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consists entirely in the sentiment and the language : the same conceptions clothed in the same words must necessarily be the same composition; and whatever method be taken of exhibiting that composition to the ear or the eye of another, by recital, by writing, or by printing, in any number of copies, or at any period of time, it is always the identical work of the author which is so exhibited ; and no other man, it hath been thought, can have a right to exhibit it, especially for profit, without the author's consent.” This exclusive property of an author in his work is called COPYRIGHT, the existence of which, and its perpetual duration, at common law, have been much disputed. Opinions have been entertained by the most learned on either side of the question. In the case of Millar v. Taylor, 4 Burr. 2303., it was determined by three judges, one of them Lord Mansfield, (Mr. Justice Yates not concurring,) that an exclusive and permanent copyright in authors subsisted by the common law: the elaborate judgments given by their lordships on that occasion have been much admired for their argument and eloquence. The decision, however, in the case of Donaldson v. Beckett, 4 Burr. 2408., before the House of Lords, overthrew the former ruling, and held that no copyright subsisted in authors after the expiration of the several terms created by the 8 Anne, c. 19., which then formed the statute law on the subject. The new Copyright Act, the 5 & 6 Vict. c. 45., in its second section, defines the term COPYRIGHT to mean " the sole and exclusive liberty of printing, or otherwise multiplying copies of any subject to which the word is applied in that act.”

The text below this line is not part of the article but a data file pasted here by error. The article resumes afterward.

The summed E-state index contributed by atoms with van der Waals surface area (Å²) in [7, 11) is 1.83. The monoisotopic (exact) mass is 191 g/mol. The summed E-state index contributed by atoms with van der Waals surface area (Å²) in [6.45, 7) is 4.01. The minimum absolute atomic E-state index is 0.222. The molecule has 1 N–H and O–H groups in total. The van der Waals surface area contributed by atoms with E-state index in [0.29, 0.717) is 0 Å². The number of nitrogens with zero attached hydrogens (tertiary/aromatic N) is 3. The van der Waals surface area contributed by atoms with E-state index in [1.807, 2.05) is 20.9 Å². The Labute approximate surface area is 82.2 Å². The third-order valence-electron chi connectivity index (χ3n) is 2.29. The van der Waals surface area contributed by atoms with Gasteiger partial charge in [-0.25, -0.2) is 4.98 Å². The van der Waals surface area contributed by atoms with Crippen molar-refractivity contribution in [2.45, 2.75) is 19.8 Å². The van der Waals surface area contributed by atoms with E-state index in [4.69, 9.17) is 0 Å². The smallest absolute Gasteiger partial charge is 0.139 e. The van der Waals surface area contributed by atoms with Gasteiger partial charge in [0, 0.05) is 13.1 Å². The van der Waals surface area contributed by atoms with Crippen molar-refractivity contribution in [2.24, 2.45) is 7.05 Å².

A literary production, entitled to the protection of the law of copyright, is not only a work printed or written for the purpose of reading only; it may be any book or writing which conveys ideas to the mind by means of signs and marks. The term, therefore, applies to compositions consisting entirely of music, of mathematical or algebraic figures, or of any hieroglyphics whatsoever : Bach v. Longman, Cowp. 623. Nor is it requisite that the work be a volume of several sheets; it may be printed on one sheet only: nor does it lose its character of a book by being included with other compositions, even though the whole bear a different title from its own: so is there a copyright in notes, and new corrections and additions to an old work ; só also in abridgments and translations, and in reviews and literary journals : Hime v. Dale, 11 East, 244. n.; Clementi v. Goulding, 11 East, 244.; White v. Geroch, 2 B & A. 298. ; Cary v. Longman, 1 East, 358. ; 3 Ves. & Bea. 77.